Unfortunately, the antitrust technocrats in our Justice Department are under the thrall of a dangerous ideology.

The intellectual and legal “regime” that guides enforcement of our anti-monopoly laws dates to 1981, when a strange coalition of consumer activists on the left and Chicago School “market fundamentalists” on the right joined to promote a new frame, designed in theory to promote the “welfare” of the “consumer” rather than the well-being of the citizen. The main goal was no longer competition but lower prices.

It’s not that the 1981 changes were entirely wrong; at the time, the United States was suffering from double-digit inflation. But in the three decades since, the government never readjusted this frame, even though we licked inflation long ago, and even though it is now clear that the change helped to clear the way for the most wide-ranging concentration of economic power in our history.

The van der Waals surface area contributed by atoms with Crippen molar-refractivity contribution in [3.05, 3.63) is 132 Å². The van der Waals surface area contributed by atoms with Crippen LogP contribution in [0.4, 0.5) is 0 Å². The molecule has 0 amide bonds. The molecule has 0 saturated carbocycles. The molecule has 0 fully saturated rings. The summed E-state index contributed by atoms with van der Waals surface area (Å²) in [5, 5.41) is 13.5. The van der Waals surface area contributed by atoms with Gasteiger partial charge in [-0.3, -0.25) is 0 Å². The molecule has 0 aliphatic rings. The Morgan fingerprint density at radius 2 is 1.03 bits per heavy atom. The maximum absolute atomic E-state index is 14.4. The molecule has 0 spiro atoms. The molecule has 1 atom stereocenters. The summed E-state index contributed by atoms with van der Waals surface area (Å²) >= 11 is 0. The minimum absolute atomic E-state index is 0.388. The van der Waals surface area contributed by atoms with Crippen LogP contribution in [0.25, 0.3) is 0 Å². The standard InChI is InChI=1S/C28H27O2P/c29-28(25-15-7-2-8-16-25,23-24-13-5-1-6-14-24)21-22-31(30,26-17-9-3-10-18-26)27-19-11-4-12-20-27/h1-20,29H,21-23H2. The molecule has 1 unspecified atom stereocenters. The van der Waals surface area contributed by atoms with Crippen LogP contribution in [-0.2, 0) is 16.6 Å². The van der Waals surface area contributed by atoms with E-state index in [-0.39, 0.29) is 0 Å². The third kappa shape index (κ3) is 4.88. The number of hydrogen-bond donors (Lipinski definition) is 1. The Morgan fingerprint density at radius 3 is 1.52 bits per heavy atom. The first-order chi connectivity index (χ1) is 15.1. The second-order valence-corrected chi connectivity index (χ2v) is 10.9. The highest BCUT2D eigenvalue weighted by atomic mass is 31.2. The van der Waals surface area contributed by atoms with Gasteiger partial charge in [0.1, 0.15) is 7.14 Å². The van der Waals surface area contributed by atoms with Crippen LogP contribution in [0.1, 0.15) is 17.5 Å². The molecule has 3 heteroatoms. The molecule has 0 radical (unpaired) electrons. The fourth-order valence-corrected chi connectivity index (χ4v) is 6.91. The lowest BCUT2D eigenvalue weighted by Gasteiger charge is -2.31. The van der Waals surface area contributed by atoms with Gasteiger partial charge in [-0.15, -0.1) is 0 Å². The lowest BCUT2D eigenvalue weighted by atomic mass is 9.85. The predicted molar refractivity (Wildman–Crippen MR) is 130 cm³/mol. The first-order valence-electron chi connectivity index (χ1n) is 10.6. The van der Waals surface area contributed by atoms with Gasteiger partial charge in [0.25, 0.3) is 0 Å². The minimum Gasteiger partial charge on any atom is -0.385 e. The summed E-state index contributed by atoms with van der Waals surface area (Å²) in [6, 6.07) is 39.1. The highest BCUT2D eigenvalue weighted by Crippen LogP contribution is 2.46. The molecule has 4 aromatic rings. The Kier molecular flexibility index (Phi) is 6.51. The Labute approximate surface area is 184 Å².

We need to re-empower producers to set a minimum price for their goods, just as the book publishers attempted to do with their “Agency” model—the one the DOJ found so objectionable. Doing so would help to prevent Amazon (and other goliath trading companies) from continuing to use its immense and unfair pricing power to bankrupt other retailers, to loot the profits of and capture control over their suppliers, and to manipulate the content of the product itself.

Some of the publishers quickly settled with the Justice Department. But at least one—Penguin—appears ready to continue this fight in court. Doing so will hopefully extend this debate long enough for the American people to relearn how to make a market in America that works for all books, physical and electronic. And indeed enables us to relearn how to remake our other markets as well.